In her 1964 essay–if one can call an enumerated list an essay–“Notes on ‘Camp,'” Susan Sontag delineated what she called the Camp style. Though nearly every example she gives is obscure to me, the essential traits of camp are clear: it’s exaggerated, it’s methods overwhelm its message, and it thereby becomes a parody of itself.
“Raining McCain” (playable at right), is the most delightfully bad music video I’ve seen recently. And is the quintessences of camp.
Taking off on the idea of the the Obama Girl, who herself played with elements of camp, “the McCain Girls” have created a video so campy as to be perceived as parody or satire. I’m rather confident that it was neither, and in that lies it’s brilliance.
The video laden with elements that seem too comical to be true. The effects, especially call out for attention. Of the three McCain girls, the left-most is notable primarily for her outfit. Making the mistake of wearing colors too similar to the green screen on which the after-effects were laid, she regularly and unintentionally fades into and out of the background.
Other special effects are so silly as to require attention. At one point, the disembodied head of Senator McCain bounces around the screen behind the singing girls. At another point, while full-bodied McCains are falling from the sky, the lead singer takes the opportunity to douse her face in her favorite presidential candidate.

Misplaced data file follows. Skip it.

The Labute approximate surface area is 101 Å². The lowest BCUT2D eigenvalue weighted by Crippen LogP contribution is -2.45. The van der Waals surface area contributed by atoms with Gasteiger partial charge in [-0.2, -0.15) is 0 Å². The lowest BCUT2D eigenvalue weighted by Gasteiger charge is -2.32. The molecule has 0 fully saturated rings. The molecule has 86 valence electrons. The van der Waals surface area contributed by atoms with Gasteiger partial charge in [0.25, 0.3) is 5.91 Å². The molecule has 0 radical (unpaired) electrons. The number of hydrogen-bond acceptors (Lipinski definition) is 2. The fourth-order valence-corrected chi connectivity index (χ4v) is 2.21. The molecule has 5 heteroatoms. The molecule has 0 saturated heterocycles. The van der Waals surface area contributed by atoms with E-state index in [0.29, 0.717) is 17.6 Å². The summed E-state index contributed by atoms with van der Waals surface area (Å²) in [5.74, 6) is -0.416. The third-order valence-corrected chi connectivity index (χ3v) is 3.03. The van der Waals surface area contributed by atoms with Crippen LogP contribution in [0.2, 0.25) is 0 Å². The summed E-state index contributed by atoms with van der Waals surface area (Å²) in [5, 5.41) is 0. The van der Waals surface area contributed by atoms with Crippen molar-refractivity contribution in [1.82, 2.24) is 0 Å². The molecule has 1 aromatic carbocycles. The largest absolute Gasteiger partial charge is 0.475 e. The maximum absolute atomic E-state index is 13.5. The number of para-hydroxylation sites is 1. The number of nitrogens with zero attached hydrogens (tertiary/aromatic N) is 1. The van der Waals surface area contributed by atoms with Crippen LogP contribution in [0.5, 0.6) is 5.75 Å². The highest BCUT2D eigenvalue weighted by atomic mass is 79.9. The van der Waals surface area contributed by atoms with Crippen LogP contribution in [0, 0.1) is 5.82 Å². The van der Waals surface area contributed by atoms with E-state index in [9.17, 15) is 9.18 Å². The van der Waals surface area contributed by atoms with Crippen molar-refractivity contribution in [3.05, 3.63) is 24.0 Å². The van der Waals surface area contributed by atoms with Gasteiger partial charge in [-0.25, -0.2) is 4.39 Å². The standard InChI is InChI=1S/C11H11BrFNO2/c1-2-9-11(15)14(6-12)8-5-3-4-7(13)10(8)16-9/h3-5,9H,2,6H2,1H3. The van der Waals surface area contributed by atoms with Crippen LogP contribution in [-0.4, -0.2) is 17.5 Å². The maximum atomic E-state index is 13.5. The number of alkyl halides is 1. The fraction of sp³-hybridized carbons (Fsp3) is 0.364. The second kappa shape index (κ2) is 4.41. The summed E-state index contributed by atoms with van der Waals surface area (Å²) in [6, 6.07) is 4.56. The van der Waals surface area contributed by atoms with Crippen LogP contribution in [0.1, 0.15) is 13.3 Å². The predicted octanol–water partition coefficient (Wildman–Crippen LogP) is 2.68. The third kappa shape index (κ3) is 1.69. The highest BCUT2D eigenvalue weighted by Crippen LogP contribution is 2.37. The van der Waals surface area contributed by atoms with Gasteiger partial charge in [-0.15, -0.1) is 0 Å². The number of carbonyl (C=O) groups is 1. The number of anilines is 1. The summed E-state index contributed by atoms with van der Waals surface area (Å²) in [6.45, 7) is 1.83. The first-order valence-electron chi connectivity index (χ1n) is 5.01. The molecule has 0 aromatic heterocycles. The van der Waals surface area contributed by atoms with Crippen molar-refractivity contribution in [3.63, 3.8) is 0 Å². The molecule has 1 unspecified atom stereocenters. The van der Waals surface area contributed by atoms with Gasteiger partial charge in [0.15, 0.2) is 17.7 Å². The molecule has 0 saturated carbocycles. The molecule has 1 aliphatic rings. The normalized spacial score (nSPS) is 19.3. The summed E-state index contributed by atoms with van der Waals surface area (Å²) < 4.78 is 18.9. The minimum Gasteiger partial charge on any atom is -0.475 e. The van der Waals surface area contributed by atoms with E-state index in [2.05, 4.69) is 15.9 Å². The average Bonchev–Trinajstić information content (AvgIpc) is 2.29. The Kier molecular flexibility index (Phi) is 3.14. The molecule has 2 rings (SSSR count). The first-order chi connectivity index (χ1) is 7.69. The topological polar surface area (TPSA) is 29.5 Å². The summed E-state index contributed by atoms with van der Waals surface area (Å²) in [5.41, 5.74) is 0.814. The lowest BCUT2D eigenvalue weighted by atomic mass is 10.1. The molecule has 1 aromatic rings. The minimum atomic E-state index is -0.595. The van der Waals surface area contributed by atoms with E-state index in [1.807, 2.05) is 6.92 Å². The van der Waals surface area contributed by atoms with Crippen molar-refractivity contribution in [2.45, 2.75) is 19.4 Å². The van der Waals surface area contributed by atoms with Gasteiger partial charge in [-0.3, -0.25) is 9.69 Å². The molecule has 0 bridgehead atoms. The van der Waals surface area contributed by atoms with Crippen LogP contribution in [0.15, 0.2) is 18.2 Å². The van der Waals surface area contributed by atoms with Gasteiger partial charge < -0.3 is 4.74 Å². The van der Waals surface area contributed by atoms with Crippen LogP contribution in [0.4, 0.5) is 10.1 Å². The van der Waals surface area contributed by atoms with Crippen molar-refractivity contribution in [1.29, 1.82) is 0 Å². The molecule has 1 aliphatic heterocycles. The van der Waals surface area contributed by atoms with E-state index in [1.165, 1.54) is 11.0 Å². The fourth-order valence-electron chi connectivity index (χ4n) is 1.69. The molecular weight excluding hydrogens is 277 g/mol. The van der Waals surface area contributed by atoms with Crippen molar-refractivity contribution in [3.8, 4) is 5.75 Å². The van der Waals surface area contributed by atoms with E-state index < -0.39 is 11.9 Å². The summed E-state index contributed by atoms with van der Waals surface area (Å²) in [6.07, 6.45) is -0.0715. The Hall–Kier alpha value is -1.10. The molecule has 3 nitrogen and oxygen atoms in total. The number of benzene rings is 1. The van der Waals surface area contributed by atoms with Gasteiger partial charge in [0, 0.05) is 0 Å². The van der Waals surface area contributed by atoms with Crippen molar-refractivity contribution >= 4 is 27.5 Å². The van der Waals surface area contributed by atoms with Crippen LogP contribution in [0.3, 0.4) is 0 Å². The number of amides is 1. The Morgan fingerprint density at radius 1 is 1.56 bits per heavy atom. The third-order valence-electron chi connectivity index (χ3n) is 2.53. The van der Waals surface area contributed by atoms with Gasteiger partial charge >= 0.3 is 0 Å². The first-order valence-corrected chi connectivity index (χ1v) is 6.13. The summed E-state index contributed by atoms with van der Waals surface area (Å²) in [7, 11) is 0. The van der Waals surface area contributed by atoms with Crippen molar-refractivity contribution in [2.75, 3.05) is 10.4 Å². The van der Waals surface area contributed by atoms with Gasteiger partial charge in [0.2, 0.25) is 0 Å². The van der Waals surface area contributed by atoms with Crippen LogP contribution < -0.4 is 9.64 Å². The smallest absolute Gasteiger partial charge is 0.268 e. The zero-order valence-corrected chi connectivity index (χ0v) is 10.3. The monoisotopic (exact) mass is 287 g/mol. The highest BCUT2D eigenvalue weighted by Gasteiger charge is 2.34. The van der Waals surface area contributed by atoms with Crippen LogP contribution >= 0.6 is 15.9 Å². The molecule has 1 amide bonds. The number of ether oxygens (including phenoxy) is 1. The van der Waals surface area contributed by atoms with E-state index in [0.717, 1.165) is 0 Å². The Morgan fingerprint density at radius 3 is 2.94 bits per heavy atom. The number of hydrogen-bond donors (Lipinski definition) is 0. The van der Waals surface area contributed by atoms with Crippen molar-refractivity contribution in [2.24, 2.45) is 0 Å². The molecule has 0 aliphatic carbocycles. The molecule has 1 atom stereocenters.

The singing too, of a rewritten version of “It’s Raining Men,” is problematic. Not only are the girls not given the benefit of the technology used by professional singers to improve harmonizing, but there are also notable times when they seem to forget the words. The effect is damning in a video that already feels campy.
All of these reasonable mistakes combine to create a video more funny that serious. Whose message is largely lost in the over-wrought and flawed execution of the concept. And which has gotten ever-increasing attention for its flawed execution and not it’s political messages. Unsurprisingly, the commenter seem rather confused as to rather the videos serious or satire. That, then, is perhaps the state of camp today.
As Ms. Sontag said,
One must distinguish between naïve and deliberate Camp. Pure Camp is always naive. Camp which knows itself to be Camp (“camping”) is usually less satisfying.
The commenter’s mistake is made because in the last few decades fake camp has proliferated. One need only remember the recent Snakes on a Plane or the older True Lies to understand the proliferation of intentional camp.
But these are, indeed, less satisfying. Something that sets out to be “campy” is automatically cursed by its self-awareness. It comes across in the reception, which even for the relatively well-executed True Lies was mixed.
This is what makes “Raining McCain” so interesting. In an era where we’ve forgotten what it’s like to be genuine, serious, and deeply flawed, here come three woman to show us the glory of truly naïve camp. I, for one, am very grateful for them.